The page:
Today was my best day so far in Ireland. For one, it didn’t rain. Well, it didn’t rain significantly. It was windy and cold and a few drops fell from the sky, but I can’t have everything, can I? The other reason is that I finally fulfilled a long-time dream of mine — to travel to Breifne, where the O’Rourke clan originated.
After spending for days in Dingle, I was off by bus to Sligo in northwest Ireland. I woke up Sunday morning in Dingle and it was pouring — really coming down. Since Sunday was a travel day, I wasn’t too disappointed. I got completely soaked walking to the bus stop because I was too cheap to take a taxi (it was only three or four blocks away). The wind was howling so hard it turned my umbrella inside out and it broke. I deposited in the trash at the SuperValu (that’s how it’s spelled) in Dingle. I can buy another one. There’s no umbrella shortage in Ireland.
The trip on Bus Eireann took 10 hours and I changed buses three times. I had two layovers of 90 minutes — one in Tralee and another in Galway. By the time I got to Galway, it had stopped raining. The last leg — from Galway to Sligo took two and a half hours and we stopped at every one-horse (or one sheep) town along the way. When I arrived in Sligo at 8:20 pm, my hotel was right next door to the bus station.
My journey to O’Rourke country or Breifne
This morning, I finally decided to rent a car, even though I was a little nervous about driving on the wrong side of the road. I’ve decided it’s not such a big deal. What is a big deal is the narrow roads in Ireland — think Highway 275 from Hopland to Kelseyville — only worse. I stopped at Creevelea Abbey, an abandoned abbey once used my the Franciscans. It was founded by Owen O’Rourke. It’s now used as a graveyard for the neighboring town of Dromahair. I had the place completely to myself. I spent an hour looking around, taking some photos and then walked down a foot path to the River Boyle. It was so peaceful there, I could have spent hours looking around.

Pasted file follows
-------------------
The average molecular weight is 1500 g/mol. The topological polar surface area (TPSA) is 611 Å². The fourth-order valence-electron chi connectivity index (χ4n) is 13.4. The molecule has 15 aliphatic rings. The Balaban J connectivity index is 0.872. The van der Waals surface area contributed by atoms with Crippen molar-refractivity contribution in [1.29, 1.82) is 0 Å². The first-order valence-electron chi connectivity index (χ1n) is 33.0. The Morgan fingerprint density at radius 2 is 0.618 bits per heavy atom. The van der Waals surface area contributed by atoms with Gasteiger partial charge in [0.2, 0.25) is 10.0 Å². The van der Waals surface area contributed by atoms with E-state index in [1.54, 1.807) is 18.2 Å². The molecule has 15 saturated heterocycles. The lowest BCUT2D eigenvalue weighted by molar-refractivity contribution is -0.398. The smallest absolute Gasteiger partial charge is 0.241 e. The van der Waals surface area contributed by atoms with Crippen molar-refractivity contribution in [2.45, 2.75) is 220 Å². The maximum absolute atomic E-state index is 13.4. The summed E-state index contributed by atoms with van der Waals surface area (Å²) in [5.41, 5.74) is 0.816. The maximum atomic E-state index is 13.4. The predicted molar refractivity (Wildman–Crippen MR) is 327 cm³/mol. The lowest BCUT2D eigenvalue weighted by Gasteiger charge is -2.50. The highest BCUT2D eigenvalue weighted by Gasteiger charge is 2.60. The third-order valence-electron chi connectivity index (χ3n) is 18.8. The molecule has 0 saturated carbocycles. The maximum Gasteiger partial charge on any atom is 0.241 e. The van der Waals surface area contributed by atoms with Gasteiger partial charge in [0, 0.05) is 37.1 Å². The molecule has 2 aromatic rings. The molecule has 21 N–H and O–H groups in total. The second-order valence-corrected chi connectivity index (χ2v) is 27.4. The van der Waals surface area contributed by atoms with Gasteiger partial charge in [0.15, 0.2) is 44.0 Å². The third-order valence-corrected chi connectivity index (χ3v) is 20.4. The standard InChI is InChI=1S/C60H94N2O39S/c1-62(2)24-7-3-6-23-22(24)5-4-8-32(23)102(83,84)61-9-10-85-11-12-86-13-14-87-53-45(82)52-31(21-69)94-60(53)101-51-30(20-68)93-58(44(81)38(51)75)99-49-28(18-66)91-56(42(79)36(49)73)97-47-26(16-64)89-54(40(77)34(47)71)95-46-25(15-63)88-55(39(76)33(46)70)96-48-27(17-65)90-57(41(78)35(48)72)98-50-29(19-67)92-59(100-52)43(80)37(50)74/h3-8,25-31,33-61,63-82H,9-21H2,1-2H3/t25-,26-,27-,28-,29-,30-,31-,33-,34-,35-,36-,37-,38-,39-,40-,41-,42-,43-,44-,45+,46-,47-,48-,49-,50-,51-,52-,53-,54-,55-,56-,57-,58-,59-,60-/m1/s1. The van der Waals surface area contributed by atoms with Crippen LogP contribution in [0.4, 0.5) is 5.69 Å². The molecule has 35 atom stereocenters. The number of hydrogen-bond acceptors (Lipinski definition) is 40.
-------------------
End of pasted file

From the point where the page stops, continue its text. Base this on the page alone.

After leaving the Abbey, I drove to the town of Dromahair, seat of the O’Rourkes, lords of Breifne. Dromahair was a sleepy little town about four or five blocks square. Not much was happening there, but I heard there was an actual O’Rourke stone seat. I finally found it, and of course, I sat in it. I couldn’t help myself and I started shouting, “Here it is. Here it is.” It just came out, I was so excited.
After lunch, I headed to Parke’s Castle, a few miles from Dromahair on Lough Gill. Parke’s Castle was originally O’Rourke’s castle, until Brian O’Rourke was hung for treason for giving refuge to a sea captain from the Spanish Armada. King Henry the VIII gave the castle to the Parkes. Again I had the place practically to myself. There were a few French tourists, but they soon left. It really is refreshing not having to fight tourist crowds.
Finally, I went on a walk to visit the Giant’s Grave, also known as Magheraghanrush Court Tomb or Deerpark Court Tomb. It is a megalithic
tomb site off of a country road, near Parke’s Castle. I’m fascinated by these prehistoric sites and there’s hundreds of them in Ireland alone. Giant’s Grave is like a mini- Stonehenge in the middle of nowhere. It was good exercise too, as it was probably a two-mile walk from the car park (parking lot) off the road.
Tomorrow I’m off to County Down, where I will meet with an O’Rourke cousin. I’m looking forward to it.